Whether you’re graduating or changing your career trajectory, preparing a CV and interviewing are in your near future. The application and interview processes can be stressful, hectic, and downright scary. It is never too early to begin the preparation.
For the CV/resume:
– Have your name be prominent on the first page and have a footer (or header) with your name, page number, and total page count (in case your CV gets lost or misplaced).
– Make sure there are no spelling or grammatical errors. Formatting should be consistent throughout. The layout should be clean and easy to read with information readily identifiable.
– Experiences should be listed in reverse chronological order (most recent first).
– Use active words.
– Be able to elaborate and explain everything that you include on your CV. If you have forgotten the details, it is better to not include it.
For an example, view Nhi’s (academia) or Thanh’s (health professional) CV.
For the cover letter:
– Address it to a specific person. You should know who the person in charge of the hiring and/or admission committee is.
– Explain your interest and why you would be a good fit with concrete examples. Also explain why they (the job/program) would be a good fit for you.
– Always end the letter with confidence by stating, “I look forward to the opportunity to interview with you.” Never say you hope or wish.
For more details on how to write a cover letter, read Thanh’s example and tips.
– It is beter to overdress than underdress. Wear suits and black shoes. For females, do not wear heels higher than two inches. Wear light makeup and do not experiment with new eyeshadow colors.
– No cologne or perfume. You never know if someone is allergic to your scent or if it evokes bad memories in others (i.e. you’re smelling like someone’s ex).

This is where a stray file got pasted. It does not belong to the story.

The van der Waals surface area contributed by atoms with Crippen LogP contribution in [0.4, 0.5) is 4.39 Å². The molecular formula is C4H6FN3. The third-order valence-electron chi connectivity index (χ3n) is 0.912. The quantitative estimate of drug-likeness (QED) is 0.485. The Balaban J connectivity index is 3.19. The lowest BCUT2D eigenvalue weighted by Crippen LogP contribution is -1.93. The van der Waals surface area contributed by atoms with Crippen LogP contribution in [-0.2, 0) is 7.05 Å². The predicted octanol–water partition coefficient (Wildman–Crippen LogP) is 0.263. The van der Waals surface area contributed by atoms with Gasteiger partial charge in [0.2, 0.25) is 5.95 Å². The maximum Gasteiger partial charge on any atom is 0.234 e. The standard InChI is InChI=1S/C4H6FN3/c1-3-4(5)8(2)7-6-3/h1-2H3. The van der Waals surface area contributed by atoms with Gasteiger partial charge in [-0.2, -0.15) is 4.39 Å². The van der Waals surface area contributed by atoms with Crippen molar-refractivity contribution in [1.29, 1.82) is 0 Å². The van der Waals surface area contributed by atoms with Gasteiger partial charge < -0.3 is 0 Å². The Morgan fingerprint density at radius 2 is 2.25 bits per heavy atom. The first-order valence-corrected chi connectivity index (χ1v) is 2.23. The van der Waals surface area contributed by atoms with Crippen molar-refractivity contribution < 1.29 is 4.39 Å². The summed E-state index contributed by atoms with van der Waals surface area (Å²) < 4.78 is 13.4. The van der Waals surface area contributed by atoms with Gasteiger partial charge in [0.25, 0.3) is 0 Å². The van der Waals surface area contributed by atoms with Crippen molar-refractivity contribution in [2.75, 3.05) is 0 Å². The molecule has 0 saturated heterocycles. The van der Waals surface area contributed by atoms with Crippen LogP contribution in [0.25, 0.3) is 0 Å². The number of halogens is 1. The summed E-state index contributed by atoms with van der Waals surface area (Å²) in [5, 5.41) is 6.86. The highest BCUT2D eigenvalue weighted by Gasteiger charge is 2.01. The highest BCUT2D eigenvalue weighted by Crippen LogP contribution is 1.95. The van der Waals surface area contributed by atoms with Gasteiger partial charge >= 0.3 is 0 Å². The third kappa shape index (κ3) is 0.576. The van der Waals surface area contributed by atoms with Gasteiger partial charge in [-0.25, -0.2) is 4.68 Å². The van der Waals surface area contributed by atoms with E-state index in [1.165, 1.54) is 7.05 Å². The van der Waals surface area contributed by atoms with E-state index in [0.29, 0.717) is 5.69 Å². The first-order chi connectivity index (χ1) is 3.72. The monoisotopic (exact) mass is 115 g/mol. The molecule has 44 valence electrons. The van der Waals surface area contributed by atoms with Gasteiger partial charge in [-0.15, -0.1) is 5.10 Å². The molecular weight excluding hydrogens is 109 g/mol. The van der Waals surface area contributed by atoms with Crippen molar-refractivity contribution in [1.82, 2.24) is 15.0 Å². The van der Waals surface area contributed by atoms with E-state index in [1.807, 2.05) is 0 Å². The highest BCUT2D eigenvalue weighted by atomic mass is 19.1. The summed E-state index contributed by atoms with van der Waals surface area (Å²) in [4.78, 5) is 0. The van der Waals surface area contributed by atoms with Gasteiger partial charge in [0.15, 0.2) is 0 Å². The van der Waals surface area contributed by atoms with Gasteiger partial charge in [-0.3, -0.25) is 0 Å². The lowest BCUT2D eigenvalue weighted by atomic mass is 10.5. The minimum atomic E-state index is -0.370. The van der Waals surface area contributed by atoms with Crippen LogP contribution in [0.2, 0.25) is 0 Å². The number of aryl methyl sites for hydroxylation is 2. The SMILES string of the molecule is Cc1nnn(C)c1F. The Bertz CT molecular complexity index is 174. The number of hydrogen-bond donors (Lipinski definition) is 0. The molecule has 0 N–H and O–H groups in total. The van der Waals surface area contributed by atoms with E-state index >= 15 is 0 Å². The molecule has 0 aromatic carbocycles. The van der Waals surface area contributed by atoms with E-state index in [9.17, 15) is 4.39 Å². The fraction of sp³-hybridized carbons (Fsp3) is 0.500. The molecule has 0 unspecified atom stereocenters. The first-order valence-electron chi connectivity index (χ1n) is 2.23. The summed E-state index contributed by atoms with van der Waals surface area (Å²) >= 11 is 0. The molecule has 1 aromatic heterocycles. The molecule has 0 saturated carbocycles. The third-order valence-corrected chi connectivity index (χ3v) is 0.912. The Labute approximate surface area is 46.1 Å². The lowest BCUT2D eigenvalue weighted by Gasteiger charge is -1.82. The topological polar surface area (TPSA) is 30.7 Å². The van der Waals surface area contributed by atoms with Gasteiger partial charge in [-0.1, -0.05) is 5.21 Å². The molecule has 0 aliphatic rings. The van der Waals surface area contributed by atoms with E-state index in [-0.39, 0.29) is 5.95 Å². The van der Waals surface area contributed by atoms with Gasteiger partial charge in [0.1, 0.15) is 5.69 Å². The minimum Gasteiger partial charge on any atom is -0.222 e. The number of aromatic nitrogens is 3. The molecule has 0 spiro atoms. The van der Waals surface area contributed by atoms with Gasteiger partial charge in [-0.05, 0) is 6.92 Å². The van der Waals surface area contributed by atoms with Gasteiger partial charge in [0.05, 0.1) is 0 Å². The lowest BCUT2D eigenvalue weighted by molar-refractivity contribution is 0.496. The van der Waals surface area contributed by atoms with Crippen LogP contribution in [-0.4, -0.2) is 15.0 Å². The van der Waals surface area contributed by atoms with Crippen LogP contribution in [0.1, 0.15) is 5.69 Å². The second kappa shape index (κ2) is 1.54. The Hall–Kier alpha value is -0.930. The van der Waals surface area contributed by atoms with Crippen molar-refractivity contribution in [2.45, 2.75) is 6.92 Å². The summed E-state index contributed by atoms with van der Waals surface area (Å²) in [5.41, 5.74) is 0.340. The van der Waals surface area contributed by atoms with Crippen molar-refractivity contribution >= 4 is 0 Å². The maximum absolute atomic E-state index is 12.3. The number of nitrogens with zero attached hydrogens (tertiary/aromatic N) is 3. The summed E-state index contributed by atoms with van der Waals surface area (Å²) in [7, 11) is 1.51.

– Cellphone off. No gum.
– Be early. If you are running late, let your interviewers know right away.
– Shake hands firmly. Maintain good posture and eye contact throughout the interview. Never slouch.
– Send a thank you card the very same day. Make sure each letter is unique and makes reference to a specific conversation point you had with that person. Generic letters lack sincerity and may annoy the interviewer. It is your last chance to make a (good) impression. Also, use this correspondence as an opportunity to revisit weak areas of your interview (if applicable).
– Thoroughly research the program/company and your potential future colleagues/professors. Get a good sense of their background and be familiar with them. Nothing irritates an interviewer more than an ignorant candidate.
– Always try to hold a conversation when possible. This allows your personality to shine. If you got an interview offer, this means they already know you have the credentials. What they want to see is your personality and how well you would fit in.
– When answering questions, make sure to state specific supporting examples. It is best to always have some stories of your conflicts/struggles (and more importantly how you handled and resolved them) in your back pocket.
– Always ask the interviewer at least 1 good, well-thought out question that is pertinent when prompted.
– End the interview by thanking interviewers for their time. Remember that the interview is not over until you are in your car/home. They can and will judge you at any time so always present your best self.
Top 5 Interview Questions:
1) Tell me about yourself.
– This is not the time to disclose personal details. Instead, discuss your education background, relevant experience, and professional goals.
2) What are your strengths and weaknesses?
– Always spin your weakness into strengths or list ways in which you are working to improve your weaknesses.
3) Where do you see yourself in ten years?
– Your answer should convey advancement in the field and align with the company’s/program’s goals.
4) Tell me about a time you had a conflict and how did you resolve it?
– Be concrete with your example. Avoid personal conflicts. You can relate to school or previous work experience. Conclude your story not only with how you resolved the conflict but also what you learned through that experience.
5) Do you have questions for me?
– Always have at least three questions prepared! Try not to ask yes/no questions.
Have confidence. The following adage is cliched, but so true: if you don’t believe in yourself, who will? Just make sure you do your homework and prepare and practice so you can present your best self. It doesn’t hurt to have a mock interview with a friend and record your performance to see where you did well or poorly and improve accordingly. Best of luck to you!